The warning concluded by asking those who have information about cybercrimes or who have been victimized by data breaches to file a complaint with the Internet Crime Complaint Center at www.ic3.gov.
For some, the FBI’s warning highlights the need for greater education funding for cybersecurity.
“While other industries are investing in greater IT security to protect against cyber threats, many schools are facing budget constraints that result in declining resources for IT security programs,” staff members from the Future of Privacy Forum wrote on their blog. “Schools across the country lack funding to provide and maintain adequate security,” they wrote.
Others see the problem as one of antiquated legislation not keeping up with changing technologies.
The FBI memo highlights a need for Congress to update federal student privacy laws, said Rachael Stickland, co-founder and co-chair of the Parent Coalition for Student Privacy.
At present, these issues are covered haphazardly from state to state, a situation Strickland finds intolerably inadequate.
The main federal law safeguarding student data privacy, The Family Educational Rights and Privacy Act, should be updated, she said. It must address exactly which ways districts should be allowed to share data with EdTech companies.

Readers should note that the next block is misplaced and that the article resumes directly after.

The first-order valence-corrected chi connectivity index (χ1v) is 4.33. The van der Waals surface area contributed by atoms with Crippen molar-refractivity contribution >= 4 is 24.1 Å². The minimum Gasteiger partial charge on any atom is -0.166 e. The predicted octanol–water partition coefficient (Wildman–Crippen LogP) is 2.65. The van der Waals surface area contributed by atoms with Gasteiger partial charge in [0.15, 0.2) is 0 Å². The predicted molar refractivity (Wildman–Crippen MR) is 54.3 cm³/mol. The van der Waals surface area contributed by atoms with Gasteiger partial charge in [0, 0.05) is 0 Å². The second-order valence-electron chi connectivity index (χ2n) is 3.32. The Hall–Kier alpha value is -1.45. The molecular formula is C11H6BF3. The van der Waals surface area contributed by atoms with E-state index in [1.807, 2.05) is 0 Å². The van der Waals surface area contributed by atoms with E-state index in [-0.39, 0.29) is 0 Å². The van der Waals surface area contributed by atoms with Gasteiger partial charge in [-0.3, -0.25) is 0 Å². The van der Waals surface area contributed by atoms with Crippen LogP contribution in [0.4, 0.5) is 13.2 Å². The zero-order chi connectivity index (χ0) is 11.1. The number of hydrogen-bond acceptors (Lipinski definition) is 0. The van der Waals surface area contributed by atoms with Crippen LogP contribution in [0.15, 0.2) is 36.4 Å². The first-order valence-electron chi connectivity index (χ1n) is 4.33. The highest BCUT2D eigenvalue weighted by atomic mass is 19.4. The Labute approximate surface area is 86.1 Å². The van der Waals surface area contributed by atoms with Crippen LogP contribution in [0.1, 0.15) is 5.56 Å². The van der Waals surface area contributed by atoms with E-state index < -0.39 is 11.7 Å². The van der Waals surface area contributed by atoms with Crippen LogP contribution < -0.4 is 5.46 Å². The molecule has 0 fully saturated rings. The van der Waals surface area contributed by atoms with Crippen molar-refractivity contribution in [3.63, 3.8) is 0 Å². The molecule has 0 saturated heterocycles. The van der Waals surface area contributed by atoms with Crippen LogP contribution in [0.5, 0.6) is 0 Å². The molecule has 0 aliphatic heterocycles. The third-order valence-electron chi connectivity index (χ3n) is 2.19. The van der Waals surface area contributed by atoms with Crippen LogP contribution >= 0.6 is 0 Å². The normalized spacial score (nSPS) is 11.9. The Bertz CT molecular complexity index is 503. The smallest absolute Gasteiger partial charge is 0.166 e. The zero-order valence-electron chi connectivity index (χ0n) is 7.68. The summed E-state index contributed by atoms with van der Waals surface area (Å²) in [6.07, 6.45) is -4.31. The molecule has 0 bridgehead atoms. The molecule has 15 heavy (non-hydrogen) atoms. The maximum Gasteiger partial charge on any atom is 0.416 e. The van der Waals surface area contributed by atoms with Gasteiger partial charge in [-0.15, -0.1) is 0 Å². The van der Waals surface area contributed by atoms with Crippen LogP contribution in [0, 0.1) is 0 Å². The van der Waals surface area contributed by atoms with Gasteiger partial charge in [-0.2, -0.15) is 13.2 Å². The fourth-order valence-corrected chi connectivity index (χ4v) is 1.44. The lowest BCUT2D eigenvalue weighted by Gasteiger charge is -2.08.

“What we need is a comprehensive approach at the federal level to address these outdated federal laws,” she said. “We really need these modernized to address not only the cybersecurity threats but also the potential misuse of this data.”
However, some critics are skeptical of the very use of EdTech in the classroom, at all.
They see the potential dangers being so massive and difficult to guard against that any remedies to fix the problem would be counterproductive.
Instead of spending millions or billions more on cybersecurity measures, we should use any additional funding for more essential budget items like teachers, tutors, nurses and counselors.
The goal is to provide a quality education – not to provide a quality education with increasingly complex technologies. If the former can be done with the latter, that’s fine. But if we have to choose between the two, we should go with proven methods instead of the latest fads.
EdTech corporations are making staggering profits off public schools while almost every other area goes lacking. In the nexus of business and industry, we may be losing sight of what’s best for students.
The question is have we already opened Pandora’s box, and if we haven’t, can we stop ourselves from doing so?